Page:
1. Set macronutrient goals

Protein, fat and carbs are the three main macronutrients in the diet, and your intake of all three should be closely monitored when following a healthy keto diet.

Because the ketogenic diet works by depriving your body of glucose and pushing it into a state of ketosis, it’s incredibly important to calculate your “keto macros” — protein, fat and carb needs — carefully to ensure success.

There are plenty of keto calculators out there that make it easy to determine exactly how many grams of each that you should be consuming. However, as a general rule of thumb, aim for 30-50 grams of net carbs per day from fiber-rich foods like low-sugar fruits and veggies.

Additionally, be sure that 15-20 percent of your total daily calories are coming from protein with about 70-80 percent from healthy sources of fat.

2. Plan out your meals

Planning your meals in advance can help save time and energy throughout the week while also making it easier to stick to your macronutrient goals.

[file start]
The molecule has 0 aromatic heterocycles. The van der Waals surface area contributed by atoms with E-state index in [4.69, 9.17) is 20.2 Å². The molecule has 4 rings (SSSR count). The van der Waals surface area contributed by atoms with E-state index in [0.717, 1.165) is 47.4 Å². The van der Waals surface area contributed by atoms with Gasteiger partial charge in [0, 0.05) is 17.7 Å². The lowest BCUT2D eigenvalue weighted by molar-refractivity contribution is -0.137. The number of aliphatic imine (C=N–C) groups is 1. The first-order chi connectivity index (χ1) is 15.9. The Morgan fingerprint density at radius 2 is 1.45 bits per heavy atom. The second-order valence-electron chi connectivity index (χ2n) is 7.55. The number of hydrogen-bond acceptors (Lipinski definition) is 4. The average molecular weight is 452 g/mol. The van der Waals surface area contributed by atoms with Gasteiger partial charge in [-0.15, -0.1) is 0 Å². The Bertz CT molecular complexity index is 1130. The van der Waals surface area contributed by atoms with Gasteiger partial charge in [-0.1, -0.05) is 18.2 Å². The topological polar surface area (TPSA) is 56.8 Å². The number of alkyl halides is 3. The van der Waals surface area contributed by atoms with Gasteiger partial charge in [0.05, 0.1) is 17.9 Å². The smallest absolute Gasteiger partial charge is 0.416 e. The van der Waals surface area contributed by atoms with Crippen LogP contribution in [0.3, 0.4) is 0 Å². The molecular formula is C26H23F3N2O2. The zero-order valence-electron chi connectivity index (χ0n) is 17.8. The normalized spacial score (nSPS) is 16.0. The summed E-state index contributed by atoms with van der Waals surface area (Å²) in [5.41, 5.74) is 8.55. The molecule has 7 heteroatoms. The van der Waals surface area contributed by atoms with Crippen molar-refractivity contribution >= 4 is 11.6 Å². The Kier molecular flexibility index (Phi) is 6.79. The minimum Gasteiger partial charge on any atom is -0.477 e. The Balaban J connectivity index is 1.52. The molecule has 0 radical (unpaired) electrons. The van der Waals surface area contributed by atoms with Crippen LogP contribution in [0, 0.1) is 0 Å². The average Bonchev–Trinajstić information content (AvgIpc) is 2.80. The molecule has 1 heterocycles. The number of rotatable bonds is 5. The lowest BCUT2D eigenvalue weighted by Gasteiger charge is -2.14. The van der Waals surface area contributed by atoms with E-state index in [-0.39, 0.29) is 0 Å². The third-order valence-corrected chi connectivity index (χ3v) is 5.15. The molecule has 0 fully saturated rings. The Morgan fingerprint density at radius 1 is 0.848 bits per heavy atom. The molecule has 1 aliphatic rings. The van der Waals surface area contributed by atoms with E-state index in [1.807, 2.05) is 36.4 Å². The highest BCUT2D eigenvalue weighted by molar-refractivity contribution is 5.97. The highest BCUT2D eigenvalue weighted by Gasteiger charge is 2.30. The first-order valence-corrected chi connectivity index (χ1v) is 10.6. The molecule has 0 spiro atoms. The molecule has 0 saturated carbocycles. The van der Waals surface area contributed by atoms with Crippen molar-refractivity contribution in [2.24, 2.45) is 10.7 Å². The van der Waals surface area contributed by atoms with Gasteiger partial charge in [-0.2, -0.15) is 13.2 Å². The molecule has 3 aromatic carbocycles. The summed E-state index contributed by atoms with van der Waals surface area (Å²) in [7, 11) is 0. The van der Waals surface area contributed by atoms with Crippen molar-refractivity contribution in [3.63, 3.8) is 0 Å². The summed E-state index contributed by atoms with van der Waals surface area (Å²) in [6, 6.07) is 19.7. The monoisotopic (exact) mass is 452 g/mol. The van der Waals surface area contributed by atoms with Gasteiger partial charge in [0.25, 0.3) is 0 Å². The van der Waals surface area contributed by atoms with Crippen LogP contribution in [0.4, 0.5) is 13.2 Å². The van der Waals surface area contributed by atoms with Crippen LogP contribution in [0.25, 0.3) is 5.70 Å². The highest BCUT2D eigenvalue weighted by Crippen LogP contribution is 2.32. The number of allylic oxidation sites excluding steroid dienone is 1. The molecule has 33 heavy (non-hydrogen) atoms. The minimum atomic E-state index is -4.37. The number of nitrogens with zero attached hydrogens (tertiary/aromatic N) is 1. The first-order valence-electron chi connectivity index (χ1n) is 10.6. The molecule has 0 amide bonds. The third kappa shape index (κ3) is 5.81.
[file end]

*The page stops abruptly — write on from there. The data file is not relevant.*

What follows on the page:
Mix and match your favorite keto recipes to help fill your diet with nutrient-rich, flavor-packed foods that fit within your daily allotments for carbs and protein. Then, prepare a shopping list and load up on healthy ingredients to use throughout the week.

3. Start cutting carbs

Ideally, carb consumption on the keto diet should be limited to 30-50 grams of net carbs per day, which can be calculated by subtracting the grams of fiber in a food from the total grams of carbs.

Cutting back on carbs is absolutely essential to reaching ketosis, and even going a few grams over your carb goals can seriously slow your progress. Stick to high-fiber foods like non-starchy vegetables and low-sugar fruits while limiting your intake of sugary snacks, bread, pasta, cereal and grains.

4. Increase healthy fat intake